Audit Partner Rotation

Section 203 of the Sarbanes-Oxley Act of 2002 provides that the engagement and reviewing partners of an accounting firm may serve on an engagement in that capacity for no more than five consecutive years. This rotation requirement is designed to ensure that the accounting firm will take a periodic "fresh look" at the accounting and auditing issues confronting the company.

While Fidelity supports the goals of Section 203, the Commission's proposed amendments go beyond the statutory requirement in significant respects that may unnecessarily sacrifice the quality of mutual fund audits. We have the following specific comments:

Engagement and Review Partners: As required by Section 203, the rule would require the engagement and review partners to rotate off the engagement after five years and remain off the engagement for five years. We believe that a five-year time out is not necessary to achieve the "fresh look" objective of the rotation requirement. We recommend that the Commission consider a time out period shorter than five years. An engagement or review partner should be permitted to rejoin the engagement after a three-year time out if the audit committee makes an affirmative finding that a shorter time out is in the best interests of the issuer.

Other Partners: The proposed partner rotation requirement would apply to any partner involved in the engagement and would require any partner rotating off the engagement to remain off the engagement for five years. The Commission's rationale for going beyond the requirements of Section 203 is that all partners "make significant decisions that can affect the conduct and effectiveness of the audit." While this statement may be correct, it does not provide a sufficient rationale for requiring the rotation and time out requirements to apply to partners other than engagement and review partners. It is not necessary to apply the rotation and time out requirements to these partners in order to achieve the "fresh look" objective, particularly if the partner's involvement was not central to the audit engagement. We believe that the partner rotation and time out requirements should apply only to the engagement and review partners. With respect to all other partners, the Commission should require the audit committee to specifically consider whether and how frequently these partners should rotate from the engagement. If the Commission concludes that other partners should be subject to a rotation requirement, audit committees should be given the flexibility to determine appropriate time outs for these partners.

Non-Fund Partners: The scope of the Commission's proposal is particularly broad when applied to funds: a partner could perform audit services for a fund only if the partner had not performed such services for any entity within the "investment company complex" during the previous five consecutive years. An investment company complex includes any entity that controls or is controlled by the fund's investment adviser and any entity that is under common control with the investment adviser and is engaged in the business of providing certain services to any fund or investment adviser. The breadth of this definition would preclude a partner who worked on accounting and auditing issues wholly unrelated to funds from joining a fund audit team. In other words, a partner would be precluded from joining the fund audit engagement even though he would be taking a "fresh look" at the accounting and auditing issues confronting the fund. In the case of the Fidelity Funds, this breadth may result in the Funds not having the benefit of the best audit partners that their firms can provide, even though the partners' prior work would not compromise the quality of the audit.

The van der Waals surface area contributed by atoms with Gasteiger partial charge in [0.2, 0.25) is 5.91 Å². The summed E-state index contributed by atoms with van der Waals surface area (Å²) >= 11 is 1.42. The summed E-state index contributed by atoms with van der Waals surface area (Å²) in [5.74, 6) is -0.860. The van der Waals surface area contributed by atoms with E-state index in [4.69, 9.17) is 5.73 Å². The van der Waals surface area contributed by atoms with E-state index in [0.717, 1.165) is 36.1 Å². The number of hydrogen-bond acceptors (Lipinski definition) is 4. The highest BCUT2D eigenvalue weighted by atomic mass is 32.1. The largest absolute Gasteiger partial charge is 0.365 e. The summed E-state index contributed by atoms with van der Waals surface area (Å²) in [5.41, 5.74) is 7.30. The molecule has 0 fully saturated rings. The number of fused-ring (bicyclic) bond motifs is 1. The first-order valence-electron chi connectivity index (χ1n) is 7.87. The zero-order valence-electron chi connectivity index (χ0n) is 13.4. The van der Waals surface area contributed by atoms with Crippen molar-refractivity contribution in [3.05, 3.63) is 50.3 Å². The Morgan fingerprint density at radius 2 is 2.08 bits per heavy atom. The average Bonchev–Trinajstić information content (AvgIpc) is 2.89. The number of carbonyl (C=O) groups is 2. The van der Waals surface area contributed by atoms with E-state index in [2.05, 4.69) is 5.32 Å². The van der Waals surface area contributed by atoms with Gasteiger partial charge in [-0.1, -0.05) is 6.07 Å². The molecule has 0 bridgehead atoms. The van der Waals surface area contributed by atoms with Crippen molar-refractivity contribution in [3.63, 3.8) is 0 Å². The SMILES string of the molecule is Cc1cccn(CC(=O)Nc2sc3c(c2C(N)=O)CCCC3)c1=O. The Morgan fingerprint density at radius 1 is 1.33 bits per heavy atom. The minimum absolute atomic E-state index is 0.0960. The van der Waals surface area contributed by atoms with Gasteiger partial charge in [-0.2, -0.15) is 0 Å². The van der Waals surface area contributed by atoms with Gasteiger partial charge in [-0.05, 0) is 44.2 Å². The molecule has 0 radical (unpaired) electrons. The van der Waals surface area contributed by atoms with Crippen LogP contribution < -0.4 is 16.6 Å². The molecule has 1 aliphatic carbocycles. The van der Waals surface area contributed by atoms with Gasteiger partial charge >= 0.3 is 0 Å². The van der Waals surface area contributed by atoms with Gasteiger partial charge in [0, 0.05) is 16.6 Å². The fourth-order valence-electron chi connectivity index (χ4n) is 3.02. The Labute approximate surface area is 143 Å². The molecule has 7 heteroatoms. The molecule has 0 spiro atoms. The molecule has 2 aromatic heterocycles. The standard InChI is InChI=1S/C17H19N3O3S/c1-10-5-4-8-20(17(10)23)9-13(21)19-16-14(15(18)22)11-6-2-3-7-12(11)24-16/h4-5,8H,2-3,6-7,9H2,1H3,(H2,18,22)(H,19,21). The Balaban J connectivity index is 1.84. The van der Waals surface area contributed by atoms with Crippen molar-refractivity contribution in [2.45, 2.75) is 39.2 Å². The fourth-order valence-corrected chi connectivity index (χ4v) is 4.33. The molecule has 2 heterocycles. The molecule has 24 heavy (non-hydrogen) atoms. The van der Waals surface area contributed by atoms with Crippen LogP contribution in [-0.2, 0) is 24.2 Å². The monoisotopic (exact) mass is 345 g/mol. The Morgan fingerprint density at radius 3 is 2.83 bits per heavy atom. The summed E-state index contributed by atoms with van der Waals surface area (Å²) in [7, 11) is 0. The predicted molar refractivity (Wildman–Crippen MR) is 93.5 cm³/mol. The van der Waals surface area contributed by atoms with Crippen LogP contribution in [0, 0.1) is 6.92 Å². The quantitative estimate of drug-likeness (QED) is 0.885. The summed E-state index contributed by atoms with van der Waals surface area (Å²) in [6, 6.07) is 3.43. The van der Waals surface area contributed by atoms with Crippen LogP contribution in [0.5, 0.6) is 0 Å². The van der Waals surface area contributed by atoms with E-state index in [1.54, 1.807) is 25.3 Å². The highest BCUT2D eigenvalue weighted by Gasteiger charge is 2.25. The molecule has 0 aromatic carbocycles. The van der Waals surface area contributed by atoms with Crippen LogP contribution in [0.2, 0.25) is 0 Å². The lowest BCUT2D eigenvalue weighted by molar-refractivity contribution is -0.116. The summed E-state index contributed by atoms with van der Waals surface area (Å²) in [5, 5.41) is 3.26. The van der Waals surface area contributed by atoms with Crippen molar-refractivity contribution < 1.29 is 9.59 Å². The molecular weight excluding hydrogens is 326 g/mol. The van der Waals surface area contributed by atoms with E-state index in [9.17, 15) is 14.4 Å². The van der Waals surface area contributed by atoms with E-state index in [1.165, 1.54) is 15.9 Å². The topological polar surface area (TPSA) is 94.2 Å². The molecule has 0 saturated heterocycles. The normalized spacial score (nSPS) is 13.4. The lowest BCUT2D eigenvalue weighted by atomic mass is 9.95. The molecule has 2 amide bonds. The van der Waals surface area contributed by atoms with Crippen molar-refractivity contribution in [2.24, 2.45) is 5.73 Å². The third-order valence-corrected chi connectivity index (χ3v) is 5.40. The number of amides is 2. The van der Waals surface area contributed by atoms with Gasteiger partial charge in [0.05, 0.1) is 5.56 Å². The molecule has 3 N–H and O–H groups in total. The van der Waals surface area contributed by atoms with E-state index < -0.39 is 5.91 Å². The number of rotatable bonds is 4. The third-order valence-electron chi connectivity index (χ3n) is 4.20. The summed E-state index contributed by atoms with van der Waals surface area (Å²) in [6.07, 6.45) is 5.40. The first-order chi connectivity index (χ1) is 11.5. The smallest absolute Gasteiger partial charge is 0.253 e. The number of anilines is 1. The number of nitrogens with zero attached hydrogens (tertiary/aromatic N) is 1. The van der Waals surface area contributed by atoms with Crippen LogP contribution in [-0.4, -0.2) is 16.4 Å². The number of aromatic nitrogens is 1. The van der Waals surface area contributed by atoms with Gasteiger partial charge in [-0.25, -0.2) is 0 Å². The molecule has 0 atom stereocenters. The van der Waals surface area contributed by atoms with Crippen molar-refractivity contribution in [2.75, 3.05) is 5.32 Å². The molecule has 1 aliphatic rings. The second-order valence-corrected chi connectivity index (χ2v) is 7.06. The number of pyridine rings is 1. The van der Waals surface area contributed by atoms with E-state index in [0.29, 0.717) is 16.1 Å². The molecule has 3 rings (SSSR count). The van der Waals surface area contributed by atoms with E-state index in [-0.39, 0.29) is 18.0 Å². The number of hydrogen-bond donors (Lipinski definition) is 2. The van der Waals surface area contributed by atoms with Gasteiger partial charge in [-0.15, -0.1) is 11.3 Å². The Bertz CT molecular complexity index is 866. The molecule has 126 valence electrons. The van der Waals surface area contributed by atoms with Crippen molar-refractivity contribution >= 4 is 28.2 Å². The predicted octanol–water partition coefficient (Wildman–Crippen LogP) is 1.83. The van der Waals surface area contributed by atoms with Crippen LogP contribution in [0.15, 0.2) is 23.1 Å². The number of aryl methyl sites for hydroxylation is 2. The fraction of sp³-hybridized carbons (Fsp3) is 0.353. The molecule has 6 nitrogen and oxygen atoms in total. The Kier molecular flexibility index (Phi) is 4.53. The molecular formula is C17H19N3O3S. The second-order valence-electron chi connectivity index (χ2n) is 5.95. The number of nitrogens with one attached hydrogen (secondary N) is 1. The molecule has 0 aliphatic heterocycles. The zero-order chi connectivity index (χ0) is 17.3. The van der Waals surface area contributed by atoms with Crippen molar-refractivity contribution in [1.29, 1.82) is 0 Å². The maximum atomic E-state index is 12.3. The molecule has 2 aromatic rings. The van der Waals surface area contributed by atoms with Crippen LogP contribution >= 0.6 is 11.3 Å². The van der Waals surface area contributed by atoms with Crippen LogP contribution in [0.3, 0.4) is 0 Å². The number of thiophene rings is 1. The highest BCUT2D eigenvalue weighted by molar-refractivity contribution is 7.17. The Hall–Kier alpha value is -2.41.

Generally, we believe the Commission should avoid adopting a rule that relies too heavily on mechanistic, bright-line tests in addressing issues of quality control and the potential for fraudulent financial reporting. Rather, the rule should reflect the Commission's recognition of the audit committee's "responsibility for evaluating and determining that the audit engagement team has the competence necessary to conduct the audit engagement in accordance with GAAS." The Commission should emphasize the responsibility of the audit committee to monitor partner rotation and services and financial reporting.

* * * * *

In devising rules to ensure that auditors comply with their obligations to maintain independence in the conduct of their audit work, we urge the SEC to provide sufficient flexibility in its final rule so that a fund's audit committee and adviser can work out arrangements that are responsive to the needs of the adviser and its affiliates in carrying out their business and meeting their fiduciary responsibilities in furthering the interests of fund shareholders. We would be pleased to provide any further information or respond to any questions that the SEC or the staff may have.


Eric Roiter

cc: The Honorable Chairman Harvey L. Pitt
The Honorable Paul S. Atkins
The Honorable Roel C. Campos
The Honorable Cynthia A. Glassman
The Honorable Harvey J. Goldschmid
Paul F. Roye Director, Division of Investment Management

1 Fidelity Management & Research Company is the investment adviser for over 260 registered investment companies in the Fidelity Group of Funds with aggregate assets in excess of $680 billion.